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||Implications of Nine Risk Prediction Models for Selecting Ever-Smokers for Computed Tomography Lung Cancer Screening.
||Katki HA, Kovalchik SA, Petito LC, Cheung LC, Jacobs E, Jemal A, Berg CD, Chaturvedi AK
||Ann Intern Med
||2018 Jul 3
||BB, CGB, OD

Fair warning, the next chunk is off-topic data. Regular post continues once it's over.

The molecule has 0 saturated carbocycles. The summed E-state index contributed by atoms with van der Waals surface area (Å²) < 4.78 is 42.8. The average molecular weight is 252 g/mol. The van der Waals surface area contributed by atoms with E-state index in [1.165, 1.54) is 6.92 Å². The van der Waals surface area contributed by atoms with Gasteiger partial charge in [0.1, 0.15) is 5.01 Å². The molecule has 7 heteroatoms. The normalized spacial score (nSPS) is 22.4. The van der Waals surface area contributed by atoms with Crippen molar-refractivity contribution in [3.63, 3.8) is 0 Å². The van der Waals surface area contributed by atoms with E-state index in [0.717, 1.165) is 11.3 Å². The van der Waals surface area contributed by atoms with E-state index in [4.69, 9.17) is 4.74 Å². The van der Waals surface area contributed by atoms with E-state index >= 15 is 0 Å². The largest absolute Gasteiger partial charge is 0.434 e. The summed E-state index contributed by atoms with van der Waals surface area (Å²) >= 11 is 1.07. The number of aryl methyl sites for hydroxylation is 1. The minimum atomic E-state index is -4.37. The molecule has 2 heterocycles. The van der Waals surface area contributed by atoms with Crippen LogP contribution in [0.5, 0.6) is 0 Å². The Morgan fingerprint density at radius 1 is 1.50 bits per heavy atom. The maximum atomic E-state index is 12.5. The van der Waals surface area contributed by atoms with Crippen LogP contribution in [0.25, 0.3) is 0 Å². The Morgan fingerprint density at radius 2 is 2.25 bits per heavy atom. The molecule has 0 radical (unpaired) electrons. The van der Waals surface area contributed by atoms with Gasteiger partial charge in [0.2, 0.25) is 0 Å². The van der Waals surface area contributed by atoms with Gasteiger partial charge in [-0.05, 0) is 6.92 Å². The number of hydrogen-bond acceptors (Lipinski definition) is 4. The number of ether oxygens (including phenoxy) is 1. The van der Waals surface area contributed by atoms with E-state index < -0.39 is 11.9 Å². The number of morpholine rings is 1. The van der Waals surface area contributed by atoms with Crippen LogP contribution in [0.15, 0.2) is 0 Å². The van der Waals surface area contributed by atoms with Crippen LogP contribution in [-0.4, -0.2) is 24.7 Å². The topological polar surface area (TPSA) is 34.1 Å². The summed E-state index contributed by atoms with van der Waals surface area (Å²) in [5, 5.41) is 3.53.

||Background: Lung cancer screening guidelines recommend using individualized risk models to refer ever-smokers for screening. However, different models select different screening populations. The performance of each model in selecting ever-smokers for screening is unknown. Objective: To compare the U.S. screening populations selected by 9 lung cancer risk models (the Bach model; the Spitz model; the Liverpool Lung Project [LLP] model; the LLP Incidence Risk Model [LLPi]; the Hoggart model; the Prostate, Lung, Colorectal, and Ovarian Cancer Screening Trial Model 2012 [PLCOM2012]; the Pittsburgh Predictor; the Lung Cancer Risk Assessment Tool [LCRAT]; and the Lung Cancer Death Risk Assessment Tool [LCDRAT]) and to examine their predictive performance in 2 cohorts. Design: Population-based prospective studies. Setting: United States. Participants: Models selected U.S. screening populations by using data from the National Health Interview Survey from 2010 to 2012. Model performance was evaluated using data from 337 388 ever-smokers in the National Institutes of Health-AARP Diet and Health Study and 72 338 ever-smokers in the CPS-II (Cancer Prevention Study II) Nutrition Survey cohort. Measurements: Model calibration (ratio of model-predicted to observed cases [expected-observed ratio]) and discrimination (area under the curve [AUC]). Results: At a 5-year risk threshold of 2.0%, the models chose U.S. screening populations ranging from 7.6 million to 26 million ever-smokers. These disagreements occurred because, in both validation cohorts, 4 models (the Bach model, PLCOM2012, LCRAT, and LCDRAT) were well-calibrated (expected-observed ratio range, 0.92 to 1.12) and had higher AUCs (range, 0.75 to 0.79) than 5 models that generally overestimated risk (expected-observed ratio range, 0.83 to 3.69) and had lower AUCs (range, 0.62 to 0.75). The 4 best-performing models also had the highest sensitivity at a fixed specificity (and vice versa) and similar discrimination at a fixed risk threshold. These models showed better agreement on size of the screening population (7.6 million to 10.9 million) and achieved consensus on 73% of persons chosen. Limitation: No consensus on risk thresholds for screening. Conclusion: The 9 lung cancer risk models chose widely differing U.S. screening populations. However, 4 models (the Bach model, PLCOM2012, LCRAT, and LCDRAT) most accurately predicted risk and performed best in selecting ever-smokers for screening. Primary Funding Source: Intramural Research Program of the National Institutes of Health/National Cancer Institute.